General Guidance

Patient guidance on seeking non-COVID-19 medical care and what to expect from healthcare providers as they enact measure to encourage patient safety. (from CMS)

U.S. government resources related to response and recovery (from HHS office of the Asst. Secretary for Preparedness and Response (ASPR))

Disinfectants to control COVID-19 (from EPA)

Guidance on workplace preparedness (from OSHA)

Healthcare Guidance

General information

Resumption of temporarily suspended or reduced services (from CMS)

Blanket waivers from CMS (including updates through May 8, 2020)

Coronavirus stability on surfaces (from NIH – study to establish how long the virus remains on cardboard, copper, plastic, and stainless steel surfaces)

COVID-19 resource page (from ASHE–American Society for Health Care Engineering– some content is members-only, but much is available to all)


Hand hygiene FAQs (from CDC – addresses best method, alternative to ABHR, shortage of ABHR)

Interim IPC recommendations for patients with suspected or confirmed COVID-19 (from CDC)

Return to work criteria (from CDC, test-based and non-test-based) for allowing an employee who has tested positive for COVID-19 to return to work)


N95 mask decontamination and sterilization systems covered under EUA (from AAMI, a recorded webinar with representatives from 3M, STERIS, BATTELLE, ASP, and Sterilucent)

FAQ – Guidance on shortages of surgical masks and gowns (from FDA, endorsed by CMS April 10, 2020)

PPE (esp. medical glove) conservation strategies letter (from FDA – strategies are categorized for a range of needs and supply levels and are intended to assist health care organizations as they determine procedures during the COVID-19 pandemic)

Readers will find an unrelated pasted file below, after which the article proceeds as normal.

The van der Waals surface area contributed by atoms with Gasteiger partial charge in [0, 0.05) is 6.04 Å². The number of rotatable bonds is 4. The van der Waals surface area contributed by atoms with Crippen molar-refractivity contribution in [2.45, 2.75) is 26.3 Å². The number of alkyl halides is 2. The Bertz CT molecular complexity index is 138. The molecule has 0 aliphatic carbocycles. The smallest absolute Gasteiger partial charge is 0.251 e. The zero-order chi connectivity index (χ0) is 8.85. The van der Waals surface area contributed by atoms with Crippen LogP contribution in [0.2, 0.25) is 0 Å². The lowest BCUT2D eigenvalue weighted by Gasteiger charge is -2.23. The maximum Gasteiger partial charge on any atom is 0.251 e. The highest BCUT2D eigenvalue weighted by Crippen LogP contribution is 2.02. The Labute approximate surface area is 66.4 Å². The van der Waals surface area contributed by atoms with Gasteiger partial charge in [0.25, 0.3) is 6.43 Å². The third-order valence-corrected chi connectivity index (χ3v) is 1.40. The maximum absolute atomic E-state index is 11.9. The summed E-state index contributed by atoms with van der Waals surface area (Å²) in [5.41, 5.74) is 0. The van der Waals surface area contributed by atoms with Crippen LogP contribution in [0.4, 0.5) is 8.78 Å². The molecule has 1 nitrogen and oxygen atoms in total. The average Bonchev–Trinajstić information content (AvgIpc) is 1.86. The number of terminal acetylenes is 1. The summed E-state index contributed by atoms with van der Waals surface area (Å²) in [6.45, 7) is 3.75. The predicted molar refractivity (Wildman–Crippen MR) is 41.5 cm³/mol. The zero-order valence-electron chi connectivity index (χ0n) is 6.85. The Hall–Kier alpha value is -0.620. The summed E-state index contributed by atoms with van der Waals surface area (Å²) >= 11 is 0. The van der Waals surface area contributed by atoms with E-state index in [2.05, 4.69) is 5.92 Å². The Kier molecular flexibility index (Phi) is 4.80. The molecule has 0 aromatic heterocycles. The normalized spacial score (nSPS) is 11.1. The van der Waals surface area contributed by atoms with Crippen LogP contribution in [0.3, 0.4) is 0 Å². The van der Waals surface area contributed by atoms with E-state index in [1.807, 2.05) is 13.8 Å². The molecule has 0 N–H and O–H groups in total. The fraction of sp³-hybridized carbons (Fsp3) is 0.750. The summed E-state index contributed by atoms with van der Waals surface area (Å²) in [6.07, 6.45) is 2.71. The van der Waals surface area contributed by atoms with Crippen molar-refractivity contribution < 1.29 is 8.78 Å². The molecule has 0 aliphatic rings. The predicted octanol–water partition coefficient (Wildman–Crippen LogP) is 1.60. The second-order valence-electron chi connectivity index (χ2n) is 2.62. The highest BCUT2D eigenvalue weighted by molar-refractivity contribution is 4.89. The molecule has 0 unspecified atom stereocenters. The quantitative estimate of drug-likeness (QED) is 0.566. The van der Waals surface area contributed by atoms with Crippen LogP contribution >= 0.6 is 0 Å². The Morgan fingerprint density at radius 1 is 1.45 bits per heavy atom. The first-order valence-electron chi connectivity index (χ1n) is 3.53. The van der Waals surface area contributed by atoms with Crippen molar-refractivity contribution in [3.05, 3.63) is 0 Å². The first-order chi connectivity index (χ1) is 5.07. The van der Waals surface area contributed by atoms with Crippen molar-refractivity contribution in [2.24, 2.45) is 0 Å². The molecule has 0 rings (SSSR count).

PPE FAQs (from CDC – covers issues of transporting patients within the facility, asymptomatic exposed patients, EVS)

Strategies to optimize PPE (from CDC)

Strategies for optimizing the supply of N95 respirators (from CDC)

NIOSH-approved disposable respirators (from CDC)

Guidance for use of certain industrial respirators by health care personnel (from CMS)

For hospitals

Interim Final Rule: Medicare and Medicaid Programs, Clinical Laboratory Improvement Amendments (CLIA), and Patient Protection and Affordable Care Act; Additional Policy and Regulatory Revisions in Response to the COVID-19 Public Health Emergency (CMS QSO memo 20-37-CLIANH, August 25, 2020 and related posting in the Federal REgister on September 2, 2020)

Guidance for licensed independent freestanding EDs to participate in Medicare during the COVID-19 public health emergency. (CMS QSO memo 20-27, April 21, 2020; information that a hospital considering affiliating with such an ED should know.)

Risk assessment and public health management of healthcare personnel with potential exposure in a Healthcare Setting to Patients with COVID-19 (from CDC – March 7, 2020)